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cross platform development

Todd Kornely (111) | asked Mar 06 '12, 5:49 p.m.
I have been been developing software for 15 years, and my company has switched to using RTC, and I am struggling to understand the expected workflow when trying to code, build and test a solution on multiple platforms.

I have no problems on Windows, which is my main development platform, but I also need to build and test on Solaris and Linux.

Here is my attempt at a reasonable workflow, and my typical use case.

1. Create clean, fresh workspace on Windows
2. Build, and install my product.
3. Load and build same workspace on Linux and Solaris, using the cmdline scm tools. Installing my software on those platforms too.
3. I code a solution for some defect I am working on, checking the changes into a CS and associating the CS to a WI. This is done on my main dev machine on Windows.
4. I build and test this on Windows.

No problems so far.

5. Now, since I am currently satisfied with my solution, I need to build and test on Linux and Solaris.

This is pretty much where I get stuck... How to 'import' these changes into the sandboxes on my Linux and Solaris machines?

I can get a bit farther if I skip step #3, and do fresh, complete build on Linux and Solaris, but what happens if my testing proves bad, or it doesn't build? How do I 'incrementally' build?

As you might have guessed, my product is very large, millions of lines of code, 50k+ source files, and takes hours to build and install. I can't be doing full builds all the time, and I don't want to have separate workspaces, as then I need to 'complete' my CS before acceptiing the changes. Many times I find problems on other platforms that make for a very iterative process, and I don't want to have dozens of changesets that makeup my solution( as these are then impossible to code-review, as the changes can be minuscule and there is no way to combine the CS's for review, right? ).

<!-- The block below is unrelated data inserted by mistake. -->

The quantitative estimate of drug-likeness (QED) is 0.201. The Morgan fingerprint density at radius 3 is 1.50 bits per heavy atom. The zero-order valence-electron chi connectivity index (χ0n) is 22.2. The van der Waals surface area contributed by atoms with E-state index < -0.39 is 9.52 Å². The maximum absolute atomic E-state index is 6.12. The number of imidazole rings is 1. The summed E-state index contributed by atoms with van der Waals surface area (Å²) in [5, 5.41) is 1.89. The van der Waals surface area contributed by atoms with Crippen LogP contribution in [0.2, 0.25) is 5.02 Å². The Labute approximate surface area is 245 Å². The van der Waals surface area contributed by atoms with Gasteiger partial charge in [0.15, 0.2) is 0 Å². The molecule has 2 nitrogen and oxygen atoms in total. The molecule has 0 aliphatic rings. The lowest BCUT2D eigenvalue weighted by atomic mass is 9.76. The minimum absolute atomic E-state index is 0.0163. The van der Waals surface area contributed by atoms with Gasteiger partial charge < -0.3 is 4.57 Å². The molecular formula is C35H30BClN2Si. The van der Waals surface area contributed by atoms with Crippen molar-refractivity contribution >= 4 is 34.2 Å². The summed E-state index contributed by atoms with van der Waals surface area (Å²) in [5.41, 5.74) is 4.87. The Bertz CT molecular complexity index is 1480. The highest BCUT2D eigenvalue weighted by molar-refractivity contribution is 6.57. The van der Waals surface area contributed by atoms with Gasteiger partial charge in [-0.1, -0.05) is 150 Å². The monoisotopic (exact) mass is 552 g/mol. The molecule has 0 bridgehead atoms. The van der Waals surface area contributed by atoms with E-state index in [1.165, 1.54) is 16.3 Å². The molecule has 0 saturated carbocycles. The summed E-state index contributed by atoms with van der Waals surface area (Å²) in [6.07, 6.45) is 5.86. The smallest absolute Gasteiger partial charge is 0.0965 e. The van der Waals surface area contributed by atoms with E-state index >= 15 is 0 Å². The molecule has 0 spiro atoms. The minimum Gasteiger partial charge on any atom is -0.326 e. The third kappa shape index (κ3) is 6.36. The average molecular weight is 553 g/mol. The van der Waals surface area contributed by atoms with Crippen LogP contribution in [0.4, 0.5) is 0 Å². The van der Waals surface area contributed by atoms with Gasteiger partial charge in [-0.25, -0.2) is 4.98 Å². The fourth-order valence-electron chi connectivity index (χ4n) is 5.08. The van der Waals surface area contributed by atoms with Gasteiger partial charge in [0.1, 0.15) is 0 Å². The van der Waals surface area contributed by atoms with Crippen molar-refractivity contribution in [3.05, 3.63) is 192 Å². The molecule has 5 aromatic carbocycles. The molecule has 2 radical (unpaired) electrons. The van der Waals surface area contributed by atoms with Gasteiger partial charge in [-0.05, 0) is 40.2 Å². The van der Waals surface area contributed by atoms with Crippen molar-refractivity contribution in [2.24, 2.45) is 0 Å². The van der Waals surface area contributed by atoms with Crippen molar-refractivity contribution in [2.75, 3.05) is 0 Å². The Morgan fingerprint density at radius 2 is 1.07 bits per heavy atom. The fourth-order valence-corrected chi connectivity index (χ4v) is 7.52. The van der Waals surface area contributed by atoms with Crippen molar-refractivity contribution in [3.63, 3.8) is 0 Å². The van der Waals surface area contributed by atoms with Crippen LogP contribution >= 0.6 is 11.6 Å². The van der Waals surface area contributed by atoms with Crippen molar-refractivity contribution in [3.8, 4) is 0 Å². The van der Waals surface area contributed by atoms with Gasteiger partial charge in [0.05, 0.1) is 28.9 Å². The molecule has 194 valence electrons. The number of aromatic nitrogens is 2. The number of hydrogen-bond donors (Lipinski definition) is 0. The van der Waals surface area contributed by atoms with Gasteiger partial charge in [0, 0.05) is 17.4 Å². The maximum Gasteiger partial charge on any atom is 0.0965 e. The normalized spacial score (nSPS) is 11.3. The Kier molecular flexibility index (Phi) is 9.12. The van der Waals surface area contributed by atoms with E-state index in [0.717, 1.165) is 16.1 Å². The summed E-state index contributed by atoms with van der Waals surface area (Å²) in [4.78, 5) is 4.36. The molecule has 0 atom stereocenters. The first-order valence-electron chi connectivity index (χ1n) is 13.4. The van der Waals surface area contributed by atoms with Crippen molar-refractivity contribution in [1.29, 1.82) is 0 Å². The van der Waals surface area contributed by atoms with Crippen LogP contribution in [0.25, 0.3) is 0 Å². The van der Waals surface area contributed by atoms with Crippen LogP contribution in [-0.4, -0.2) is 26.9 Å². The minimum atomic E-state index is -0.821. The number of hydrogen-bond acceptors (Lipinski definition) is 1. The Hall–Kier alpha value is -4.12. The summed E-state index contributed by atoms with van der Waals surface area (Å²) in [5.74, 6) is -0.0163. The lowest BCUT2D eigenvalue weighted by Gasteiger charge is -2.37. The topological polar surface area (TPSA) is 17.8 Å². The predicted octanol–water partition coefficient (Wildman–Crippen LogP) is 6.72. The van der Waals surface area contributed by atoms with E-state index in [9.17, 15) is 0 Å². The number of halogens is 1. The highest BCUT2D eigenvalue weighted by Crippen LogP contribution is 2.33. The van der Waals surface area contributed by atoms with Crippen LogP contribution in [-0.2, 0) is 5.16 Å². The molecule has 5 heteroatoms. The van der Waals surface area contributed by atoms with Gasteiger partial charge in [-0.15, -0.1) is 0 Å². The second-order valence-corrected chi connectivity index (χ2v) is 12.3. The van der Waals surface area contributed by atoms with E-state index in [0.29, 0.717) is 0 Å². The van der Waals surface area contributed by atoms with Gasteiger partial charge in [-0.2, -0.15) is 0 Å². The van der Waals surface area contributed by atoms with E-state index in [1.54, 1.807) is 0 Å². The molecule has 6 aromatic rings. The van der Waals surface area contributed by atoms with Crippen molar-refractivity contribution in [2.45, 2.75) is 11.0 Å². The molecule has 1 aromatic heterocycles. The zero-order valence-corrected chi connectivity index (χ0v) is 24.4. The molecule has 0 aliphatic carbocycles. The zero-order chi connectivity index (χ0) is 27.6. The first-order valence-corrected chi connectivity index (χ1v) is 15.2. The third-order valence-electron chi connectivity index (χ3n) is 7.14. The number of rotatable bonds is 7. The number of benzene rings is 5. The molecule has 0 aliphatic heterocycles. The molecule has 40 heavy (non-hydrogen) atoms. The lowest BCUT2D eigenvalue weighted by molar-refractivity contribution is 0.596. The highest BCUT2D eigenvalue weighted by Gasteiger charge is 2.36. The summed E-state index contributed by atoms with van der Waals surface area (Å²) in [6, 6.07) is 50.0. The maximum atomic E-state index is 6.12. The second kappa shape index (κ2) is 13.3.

Please help!


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Tim Mok (6.6k38) | answered Mar 07 '12, 9:10 a.m.
You're allowed to create as many workspaces as you want. If you suspend the change set instead of completing it, you may resume the change set in another workspace. This allows you to "import" your changes to your other dev platforms.

In fact, using one workspace for multiple dev platforms isn't recommended. Your workflow will likely cause the sandboxes to be out of sync with the repository workspace. This means extra time to reload the projects that are out of sync.

As for building, I don't really understand the issue of full builds occurring. Accepting a change set only changes those files so your incremental build should detect which files have changed since the last build.

Having many change sets for review is also acceptable. Users can select multiple change sets and open them in the Change Explorer. This will aggregate the changes so that they can all be seen at the same time in the compare editor.

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